“But she told me I could have it.”
“It was only $5 and he gave it to me!”
Sound familiar? I recall one home health aide who took an entire set of expensive china from a client. Of course, the family reported it to us. When we brought the employee to discuss the situation she saw absolutely nothing wrong with it – she said the client gave it to her and wanted her to have it – in spite of the fact that the client was forgetful.
Health care, by its very nature, engages the worker in intimate treatment. Workers are at risk for inappropriate client/worker relationships due to the broadening scope of health care settings such as community health practices (Assisted Living, Home care, independent practices) amidst rapid societal changes and pressures. The complexities of health care relationships have outpaced awareness of ethical considerations of boundary issues.
In community health settings, the risk of crossing the line of professional boundaries is at a greater risk than in institutional settings for a variety of reasons:
- Typically there is one-on-one care resulting in the client and the worker getting to know each other on a more intimate basis.
- It is not unusual for topics to turn to a more personal level.
- The worker is often less rushed to complete tasks and move on to the next patient.
- In the interest of continuity of care, it is often the same worker who cares for the client most of the time.
- In community health, the worker is more independent and autonomous in his or her practice.
The care plan is developed by the professional with input is provided by the client and tasks often include specific requests from the client. The risk is that the client may add tasks that are not part of the care plan. And the care plan, in some cases, may involve tasks such as grocery shopping, laundry and meal preparation – the worker is asked to satisfy a variety of needs for the client – unlike an institutional setting where such tasks would be divided among workers from various departments. This sets the foundation for a closer relationship.
In many settings, such as home health, there is no continual direct supervision. Therefore, the worker has to use common sense and good judgment in a variety of situations.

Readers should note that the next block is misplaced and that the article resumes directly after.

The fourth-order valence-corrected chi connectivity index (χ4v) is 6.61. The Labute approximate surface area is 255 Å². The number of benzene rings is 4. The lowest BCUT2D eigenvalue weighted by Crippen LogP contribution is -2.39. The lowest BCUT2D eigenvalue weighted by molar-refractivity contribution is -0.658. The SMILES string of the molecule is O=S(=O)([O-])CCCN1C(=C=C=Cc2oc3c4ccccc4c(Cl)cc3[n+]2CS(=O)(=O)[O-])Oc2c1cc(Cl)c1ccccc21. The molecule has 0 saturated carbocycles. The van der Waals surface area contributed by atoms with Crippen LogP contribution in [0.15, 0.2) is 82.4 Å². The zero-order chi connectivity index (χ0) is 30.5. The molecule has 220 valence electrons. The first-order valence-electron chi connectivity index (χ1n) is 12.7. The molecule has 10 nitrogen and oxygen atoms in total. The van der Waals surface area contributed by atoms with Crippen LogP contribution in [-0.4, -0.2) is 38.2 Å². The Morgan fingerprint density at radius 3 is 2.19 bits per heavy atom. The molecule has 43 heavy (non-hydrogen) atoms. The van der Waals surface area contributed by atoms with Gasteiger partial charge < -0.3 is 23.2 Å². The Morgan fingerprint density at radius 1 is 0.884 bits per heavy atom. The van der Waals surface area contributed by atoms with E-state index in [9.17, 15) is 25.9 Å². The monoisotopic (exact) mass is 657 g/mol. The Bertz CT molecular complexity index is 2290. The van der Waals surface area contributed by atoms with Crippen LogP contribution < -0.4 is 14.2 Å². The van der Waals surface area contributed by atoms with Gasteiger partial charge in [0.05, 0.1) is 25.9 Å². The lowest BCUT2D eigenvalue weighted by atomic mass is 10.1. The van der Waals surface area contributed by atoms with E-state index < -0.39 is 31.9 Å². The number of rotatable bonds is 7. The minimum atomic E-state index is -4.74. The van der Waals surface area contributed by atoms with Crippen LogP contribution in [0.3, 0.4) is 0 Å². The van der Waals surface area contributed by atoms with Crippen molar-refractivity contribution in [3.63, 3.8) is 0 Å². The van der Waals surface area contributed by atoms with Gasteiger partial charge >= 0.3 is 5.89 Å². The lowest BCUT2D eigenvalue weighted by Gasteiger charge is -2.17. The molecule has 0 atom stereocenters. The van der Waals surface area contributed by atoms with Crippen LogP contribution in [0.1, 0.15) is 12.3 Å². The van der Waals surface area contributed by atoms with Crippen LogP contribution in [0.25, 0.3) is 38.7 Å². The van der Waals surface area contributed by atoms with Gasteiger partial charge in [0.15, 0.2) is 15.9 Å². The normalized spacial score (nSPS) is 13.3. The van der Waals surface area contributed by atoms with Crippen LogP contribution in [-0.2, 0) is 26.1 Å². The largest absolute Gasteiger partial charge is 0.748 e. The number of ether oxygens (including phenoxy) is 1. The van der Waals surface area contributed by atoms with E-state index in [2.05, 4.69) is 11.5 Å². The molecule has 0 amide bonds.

Workers who lack knowledge about boundaries and certainly those lacking ethics related to boundaries are in a position to cross over the boundaries to a greater extend and for a longer period of time than those under continual direct supervision.
Increasingly, reports of inappropriate relationships between professionals and patients or clients are being brought to the Board of Nursing and the Minnesota Nurses Association. So too are incidents of boundary issues with the paraprofessionals. This emphasizes the need for more in-depth training on boundary issues.
Often times there is little conversation related to boundary expectations. No conversation with the worker or with the client. Without expectations being set, both the client and worker rely on personal judgment – not always an ideal situation.
Health care workers are in a unique position of power by default. The client is dependent on the worker for cares and advice. They look upon the health worker – especially professionals – as “having the answers.” This emphasizes the need for ongoing training on boundaries.
When is the last time you provided specific training on boundary issues? It is important to set boundaries with your clients as well as your staff. Provide information in writing for clients and employees so that they can refer to it periodically. Role-play with staff and discuss “real life” situations. You may be surprised about what your staff reveals. It is a perfect opportunity to provide education and eliminate misconceptions.
Need help? Check out the “Boundaries and You” video at www.AcornsEnd.com.